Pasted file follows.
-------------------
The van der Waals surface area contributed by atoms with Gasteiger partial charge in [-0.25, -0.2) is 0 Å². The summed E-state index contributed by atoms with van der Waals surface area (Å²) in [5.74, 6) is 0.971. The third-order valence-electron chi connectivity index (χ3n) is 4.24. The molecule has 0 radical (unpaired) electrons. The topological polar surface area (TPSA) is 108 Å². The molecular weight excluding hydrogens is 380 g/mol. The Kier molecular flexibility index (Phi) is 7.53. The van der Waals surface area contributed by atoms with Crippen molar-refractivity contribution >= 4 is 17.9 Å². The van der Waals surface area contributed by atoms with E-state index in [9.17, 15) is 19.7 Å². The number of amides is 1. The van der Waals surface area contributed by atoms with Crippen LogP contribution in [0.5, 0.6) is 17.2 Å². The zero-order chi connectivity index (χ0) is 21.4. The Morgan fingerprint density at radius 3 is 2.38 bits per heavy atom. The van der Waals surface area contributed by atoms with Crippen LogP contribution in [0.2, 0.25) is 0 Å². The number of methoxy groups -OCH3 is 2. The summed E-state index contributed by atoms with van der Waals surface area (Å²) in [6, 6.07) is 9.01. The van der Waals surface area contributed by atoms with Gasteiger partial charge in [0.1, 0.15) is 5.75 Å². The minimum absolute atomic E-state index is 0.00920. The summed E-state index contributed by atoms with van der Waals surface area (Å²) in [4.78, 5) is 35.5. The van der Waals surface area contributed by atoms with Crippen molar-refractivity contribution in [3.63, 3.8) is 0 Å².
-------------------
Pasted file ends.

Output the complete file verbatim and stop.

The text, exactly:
The van der Waals surface area contributed by atoms with Gasteiger partial charge in [-0.25, -0.2) is 0 Å². The summed E-state index contributed by atoms with van der Waals surface area (Å²) in [5.74, 6) is 0.971. The third-order valence-electron chi connectivity index (χ3n) is 4.24. The molecule has 0 radical (unpaired) electrons. The topological polar surface area (TPSA) is 108 Å². The molecular weight excluding hydrogens is 380 g/mol. The Kier molecular flexibility index (Phi) is 7.53. The van der Waals surface area contributed by atoms with Crippen molar-refractivity contribution >= 4 is 17.9 Å². The van der Waals surface area contributed by atoms with E-state index in [9.17, 15) is 19.7 Å². The number of amides is 1. The van der Waals surface area contributed by atoms with Crippen LogP contribution in [0.5, 0.6) is 17.2 Å². The zero-order chi connectivity index (χ0) is 21.4. The Morgan fingerprint density at radius 3 is 2.38 bits per heavy atom. The van der Waals surface area contributed by atoms with Crippen LogP contribution in [0.2, 0.25) is 0 Å². The number of methoxy groups -OCH3 is 2. The summed E-state index contributed by atoms with van der Waals surface area (Å²) in [6, 6.07) is 9.01. The van der Waals surface area contributed by atoms with Gasteiger partial charge in [0.1, 0.15) is 5.75 Å². The minimum absolute atomic E-state index is 0.00920. The summed E-state index contributed by atoms with van der Waals surface area (Å²) in [4.78, 5) is 35.5. The van der Waals surface area contributed by atoms with Crippen molar-refractivity contribution in [3.63, 3.8) is 0 Å².